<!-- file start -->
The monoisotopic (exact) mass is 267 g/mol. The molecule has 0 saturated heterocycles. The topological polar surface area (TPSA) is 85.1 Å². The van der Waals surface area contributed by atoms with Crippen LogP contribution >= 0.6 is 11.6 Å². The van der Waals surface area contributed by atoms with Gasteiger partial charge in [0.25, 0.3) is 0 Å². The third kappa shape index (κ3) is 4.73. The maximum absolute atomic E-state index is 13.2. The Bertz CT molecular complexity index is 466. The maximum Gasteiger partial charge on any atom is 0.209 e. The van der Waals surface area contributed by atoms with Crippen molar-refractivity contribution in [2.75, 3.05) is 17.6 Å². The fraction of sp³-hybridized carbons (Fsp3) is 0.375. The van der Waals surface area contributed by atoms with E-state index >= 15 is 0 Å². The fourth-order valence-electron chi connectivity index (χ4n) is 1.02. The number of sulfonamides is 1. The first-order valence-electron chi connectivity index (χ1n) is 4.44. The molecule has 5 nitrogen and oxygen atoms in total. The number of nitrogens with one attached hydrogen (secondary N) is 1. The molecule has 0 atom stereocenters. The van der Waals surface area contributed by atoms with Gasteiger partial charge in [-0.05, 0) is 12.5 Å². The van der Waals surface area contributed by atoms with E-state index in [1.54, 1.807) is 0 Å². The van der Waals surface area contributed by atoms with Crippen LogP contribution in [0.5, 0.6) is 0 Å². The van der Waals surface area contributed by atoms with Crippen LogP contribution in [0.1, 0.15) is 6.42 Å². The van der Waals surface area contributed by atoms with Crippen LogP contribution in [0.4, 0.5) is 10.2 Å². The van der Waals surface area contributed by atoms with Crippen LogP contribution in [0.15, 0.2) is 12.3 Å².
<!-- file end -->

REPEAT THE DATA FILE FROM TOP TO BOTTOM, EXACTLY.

The monoisotopic (exact) mass is 267 g/mol. The molecule has 0 saturated heterocycles. The topological polar surface area (TPSA) is 85.1 Å². The van der Waals surface area contributed by atoms with Crippen LogP contribution >= 0.6 is 11.6 Å². The van der Waals surface area contributed by atoms with Gasteiger partial charge in [0.25, 0.3) is 0 Å². The third kappa shape index (κ3) is 4.73. The maximum absolute atomic E-state index is 13.2. The Bertz CT molecular complexity index is 466. The maximum Gasteiger partial charge on any atom is 0.209 e. The van der Waals surface area contributed by atoms with Crippen molar-refractivity contribution in [2.75, 3.05) is 17.6 Å². The fraction of sp³-hybridized carbons (Fsp3) is 0.375. The van der Waals surface area contributed by atoms with E-state index >= 15 is 0 Å². The fourth-order valence-electron chi connectivity index (χ4n) is 1.02. The number of sulfonamides is 1. The first-order valence-electron chi connectivity index (χ1n) is 4.44. The molecule has 5 nitrogen and oxygen atoms in total. The number of nitrogens with one attached hydrogen (secondary N) is 1. The molecule has 0 atom stereocenters. The van der Waals surface area contributed by atoms with Gasteiger partial charge in [-0.05, 0) is 12.5 Å². The van der Waals surface area contributed by atoms with E-state index in [1.54, 1.807) is 0 Å². The van der Waals surface area contributed by atoms with Crippen LogP contribution in [0.5, 0.6) is 0 Å². The van der Waals surface area contributed by atoms with Crippen LogP contribution in [0.1, 0.15) is 6.42 Å². The van der Waals surface area contributed by atoms with Crippen LogP contribution in [0.4, 0.5) is 10.2 Å². The van der Waals surface area contributed by atoms with Crippen LogP contribution in [0.15, 0.2) is 12.3 Å².